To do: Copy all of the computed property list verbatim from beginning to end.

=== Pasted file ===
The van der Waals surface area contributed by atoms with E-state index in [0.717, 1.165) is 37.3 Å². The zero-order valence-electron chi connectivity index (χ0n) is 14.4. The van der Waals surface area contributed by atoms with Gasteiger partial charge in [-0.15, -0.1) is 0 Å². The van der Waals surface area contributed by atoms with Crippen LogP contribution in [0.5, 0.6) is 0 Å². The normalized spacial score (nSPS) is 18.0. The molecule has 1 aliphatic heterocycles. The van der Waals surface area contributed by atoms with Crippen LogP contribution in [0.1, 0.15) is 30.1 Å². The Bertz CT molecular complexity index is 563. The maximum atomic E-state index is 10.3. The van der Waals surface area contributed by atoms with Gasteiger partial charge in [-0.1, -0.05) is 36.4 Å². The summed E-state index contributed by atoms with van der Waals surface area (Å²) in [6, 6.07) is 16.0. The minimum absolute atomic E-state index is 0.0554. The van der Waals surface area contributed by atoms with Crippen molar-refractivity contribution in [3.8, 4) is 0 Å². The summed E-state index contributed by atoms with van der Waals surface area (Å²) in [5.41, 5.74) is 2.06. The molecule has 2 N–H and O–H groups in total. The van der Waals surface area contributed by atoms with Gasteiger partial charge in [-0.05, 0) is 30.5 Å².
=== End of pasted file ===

The van der Waals surface area contributed by atoms with E-state index in [0.717, 1.165) is 37.3 Å². The zero-order valence-electron chi connectivity index (χ0n) is 14.4. The van der Waals surface area contributed by atoms with Gasteiger partial charge in [-0.15, -0.1) is 0 Å². The van der Waals surface area contributed by atoms with Crippen LogP contribution in [0.5, 0.6) is 0 Å². The normalized spacial score (nSPS) is 18.0. The molecule has 1 aliphatic heterocycles. The van der Waals surface area contributed by atoms with Crippen LogP contribution in [0.1, 0.15) is 30.1 Å². The Bertz CT molecular complexity index is 563. The maximum atomic E-state index is 10.3. The van der Waals surface area contributed by atoms with Gasteiger partial charge in [-0.1, -0.05) is 36.4 Å². The summed E-state index contributed by atoms with van der Waals surface area (Å²) in [6, 6.07) is 16.0. The minimum absolute atomic E-state index is 0.0554. The van der Waals surface area contributed by atoms with Crippen molar-refractivity contribution in [3.8, 4) is 0 Å². The summed E-state index contributed by atoms with van der Waals surface area (Å²) in [5.41, 5.74) is 2.06. The molecule has 2 N–H and O–H groups in total. The van der Waals surface area contributed by atoms with Gasteiger partial charge in [-0.05, 0) is 30.5 Å².